Michael Peachey and his family "begged" for help from mental health services in the days before he died in an altercation with police.
That's what supporters were told during a rally in Gunnedah on Wednesday.
Mr Peachey's grandmother, Francis Stevens, said the Indigenous man's mental health had deteriorated during the week he died.
"We asked for help. Why didn't help come?" she said.
We asked for help. Why didn't help come?Grandmother Francis Stevens
Police allege Mr Peachey became aggressive to two officers who tried to speak with him after they were called to Herbert Street about 8pm on Thursday, May 20. Officers alleged they were forced to deploy capsicum spray and a taser when a struggle broke out. Mr Peachey lost consciousness and later died in Gunnedah hospital.
In the days before the confrontation the Indigenous man approached Tamworth's Banksia mental health unit, Gunnedah hospital, the police, and other mental health services in both towns "begging for help", according to Greens MLC David Shoebridge.
"In the end the only service that was provided was the police turning up without training, without mental health resources, that ended in the loss of his life," he said.
"This was an avoidable tragedy. Michael knew he needed help, the family knew he needed help, but there was none available. Banksia wouldn't take him - he couldn't get admitted.
"And even if he had been, the demand is so great, and the level of care they're able to provide so modest it was not the answer. The nearest drug rehabilitation unit is 175 km from Gunnedah, at Armidale, and its waiting list is the better part of 12 months' long. This was a family that was let down when they most needed help."
The town didn't even have a GP the family could attend, Mr Shoebridge said.
About 150 to 200 residents gathered in Gunnedah on Wednesday to demand change for the town.
Mr Shoebridge said it was the first protest in living memory in Gunnedah.
"Michael had a partner, a kid, a career as a tradie, and knew he needed help. Instead, he got police and a violent altercation that ended his life. The family want the truth told and they want it to have an impact so the services are finally delivered," he said. "What happened in Gunnedah was not only a tragedy for the family, it was a tragedy for those police who turned up without the training, without the skills and without the support."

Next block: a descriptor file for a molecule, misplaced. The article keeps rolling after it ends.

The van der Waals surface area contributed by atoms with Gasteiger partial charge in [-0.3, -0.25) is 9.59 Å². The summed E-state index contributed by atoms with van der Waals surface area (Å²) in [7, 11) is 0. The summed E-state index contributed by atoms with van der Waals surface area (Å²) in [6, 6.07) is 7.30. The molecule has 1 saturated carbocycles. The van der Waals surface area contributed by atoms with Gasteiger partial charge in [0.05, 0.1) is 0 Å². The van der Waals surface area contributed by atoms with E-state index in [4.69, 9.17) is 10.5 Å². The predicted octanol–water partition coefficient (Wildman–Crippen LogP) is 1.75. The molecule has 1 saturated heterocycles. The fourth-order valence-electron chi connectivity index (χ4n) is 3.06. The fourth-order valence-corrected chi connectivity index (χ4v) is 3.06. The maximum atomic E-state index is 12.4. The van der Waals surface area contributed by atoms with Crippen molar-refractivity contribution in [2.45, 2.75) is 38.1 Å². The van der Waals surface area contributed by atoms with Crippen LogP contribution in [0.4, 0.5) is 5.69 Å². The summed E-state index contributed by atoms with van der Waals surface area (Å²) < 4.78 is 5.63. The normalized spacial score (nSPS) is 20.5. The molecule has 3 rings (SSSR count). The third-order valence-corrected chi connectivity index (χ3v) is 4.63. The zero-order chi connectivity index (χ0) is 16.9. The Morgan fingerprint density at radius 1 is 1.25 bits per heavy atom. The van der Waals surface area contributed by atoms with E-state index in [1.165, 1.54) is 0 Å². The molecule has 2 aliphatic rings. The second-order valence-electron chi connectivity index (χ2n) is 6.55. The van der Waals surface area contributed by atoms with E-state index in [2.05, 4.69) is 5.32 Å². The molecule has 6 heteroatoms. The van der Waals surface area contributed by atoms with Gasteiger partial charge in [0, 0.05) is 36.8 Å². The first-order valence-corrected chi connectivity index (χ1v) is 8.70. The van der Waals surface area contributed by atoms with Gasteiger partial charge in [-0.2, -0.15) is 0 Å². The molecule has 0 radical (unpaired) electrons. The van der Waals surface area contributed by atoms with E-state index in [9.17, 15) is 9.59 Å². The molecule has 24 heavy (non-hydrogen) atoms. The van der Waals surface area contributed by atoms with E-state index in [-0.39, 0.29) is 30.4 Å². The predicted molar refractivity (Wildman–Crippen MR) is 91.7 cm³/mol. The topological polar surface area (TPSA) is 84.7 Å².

Mr Peachey's sister-in-law, Marlee Thomas, was among the family members who addressed at the rally.
"We all came together strong and collected," she said. "I've never seen such strength in a mob before.
"Everyone knew what they were doing here ... there was so much passion and power and strength."
"This won't be the last rally. This is the first rally Gunnedah's had. I 100 per cent guarantee that it's not going to be the last."
Victoria Hoyt, Mr Peachey's partner, said people were "forced into psych wards against their will, but when we request help there is nothing there."
A Red Chief Land Council spokesman said the tragedy demonstrated "serious shortages in dealing with mental health" and committed to sponsor a petition demanding better services.
"... We are awaiting the new Banksia mental health redevelopment in Tamworth and from what has been presented to date, whilst an improvement, will be far short of meeting the needs of Tamworth yet alone the surrounding areas," he said.
The Leader approached Minister for Mental Health Bronwyn Taylor for comment.
We asked if the government was concerned about the level of care available in Gunnedah, whether they would meet with Mr Peachey's family to talk through their concerns, or if it would conduct an investigation into the family's claims regarding his clinical treatment.
Our questions were referred to Hunter New England Health.
Rural and Regional Health Services executive director Susan Heyman offered her sincere condolences to Mr Peachey's family following his death at Gunnedah hospital.
"As this case has been referred to the Coroner we are unable to provide any further details at this time," she said.
"We will continue to support the family, our staff and the Gunnedah community at this difficult time."
NSW Police and the NSW Police Minister were also contacted for comment.
The 27-year-old man's death is the subject of a critical incident investigation.
A female officer was hospitalised after the altercation, suffering a bite wound to the forearm and a knee injury. She was one of two officers deployed for a welfare check on Mr Peachey.
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